Jesus was somebody who knew what human beings' deepest needs were, and he knew that the total freedom that we tend to idolise isn't something that liberates people, it's something that enslaves them. He knew that we need something at the centre of our lives to be committed to, to find our security in - and for Christ, that something was the Kingdom of God.
The images of the parables in the gospel this Sunday about finding treasure in a field, or a pearl of great value, might seem to us to have an almost fairy-tale quality about them, but the point is that for the disciple, there's something absolute about God's Kingdom.
Once we've discovered where real happiness lies, in communion with God, and in the sense of close kinship with our fellow human beings which flows out of that communion with God, we don't mind giving everything else up for it. It becomes a force that fills our whole life, and it carries its own reward. Other goals, previous ambitions, are seen as inferior and become unimportant.
Unlike a lot of Jesus' other parables, these ones are addressed to the disciples as individuals - they're about each individual's commitment to God's Kingdom. We're all supposed to ask ourselves: what's my attitude to God and God's Reign? Do I treat it like treasure in a field, or a valuable pearl, which is worth selling everything else for?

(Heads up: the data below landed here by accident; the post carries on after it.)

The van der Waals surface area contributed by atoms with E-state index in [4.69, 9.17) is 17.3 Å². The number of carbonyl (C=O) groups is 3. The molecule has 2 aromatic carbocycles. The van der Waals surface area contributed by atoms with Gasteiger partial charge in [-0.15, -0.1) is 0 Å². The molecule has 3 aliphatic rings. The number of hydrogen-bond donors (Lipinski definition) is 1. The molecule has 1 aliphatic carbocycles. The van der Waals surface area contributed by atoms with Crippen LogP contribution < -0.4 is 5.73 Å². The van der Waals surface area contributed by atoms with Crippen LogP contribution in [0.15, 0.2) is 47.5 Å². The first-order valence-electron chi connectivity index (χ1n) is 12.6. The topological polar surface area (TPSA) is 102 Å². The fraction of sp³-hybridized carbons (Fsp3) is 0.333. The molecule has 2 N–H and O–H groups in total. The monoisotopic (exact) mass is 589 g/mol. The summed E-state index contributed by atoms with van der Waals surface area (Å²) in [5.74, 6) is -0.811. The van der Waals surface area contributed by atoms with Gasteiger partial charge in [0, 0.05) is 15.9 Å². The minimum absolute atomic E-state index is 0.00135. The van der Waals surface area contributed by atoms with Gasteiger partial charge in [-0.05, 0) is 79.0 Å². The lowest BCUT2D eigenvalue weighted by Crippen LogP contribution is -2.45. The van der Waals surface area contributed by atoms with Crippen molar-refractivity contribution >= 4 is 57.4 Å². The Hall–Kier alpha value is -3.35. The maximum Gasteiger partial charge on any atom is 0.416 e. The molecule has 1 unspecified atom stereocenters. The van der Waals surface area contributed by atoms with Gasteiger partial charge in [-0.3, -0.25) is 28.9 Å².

Many people today who are brought up as Christian believers reach a point, maybe in late childhood or adolescence, when they donít see religion, or faith in God, as very important or relevant. When that happens some of them drift away from the Church and never come back. They find their values and their sense of identity elsewhere.
But for others, faith in the Christian message is re-discovered. The religion of childhood Ė part of the ideas and values which children accept without analysing them until theyíre older - is replaced by an adult faith, and the mark of an adult faith is that itís a commitment held by a definite personal decision.
Very few people today remain Christians just because their parents brought them up with it or because they went to a faith school.
The person who believes in God as an adult today is someone with their own definite personal experience of God, someone who prays to God, reflects hard on Jesusí often difficult teaching, and actually takes on the vision of God's Kingdom that he talked about.
People who spend time in those activities find that they are led forward in their faith. Self-serving, worldly priorities get left behind and they are drawn towards God's priorities, into God's life, in fact. Eventually God is recognised as a treasure, a pearl, and those who have discovered him are prepared to surrender everything else to possess him.
In the first reading today, King Solomon asks for discernment. He asks for the gift from God to be able to see things truthfully. For us to be able to see God's Kingdom, and where our true happiness lies, we need the same kind of discernment, because it isn't always obvious and a lot of our experience actually gives the opposite impression.
So this Sunday we can pray the way Solomon did, for the wisdom to see things properly, to gain a truthful knowledge of God and God's ways, and for the commitment that makes God's Reign the reality that everything else in our lives revolves around.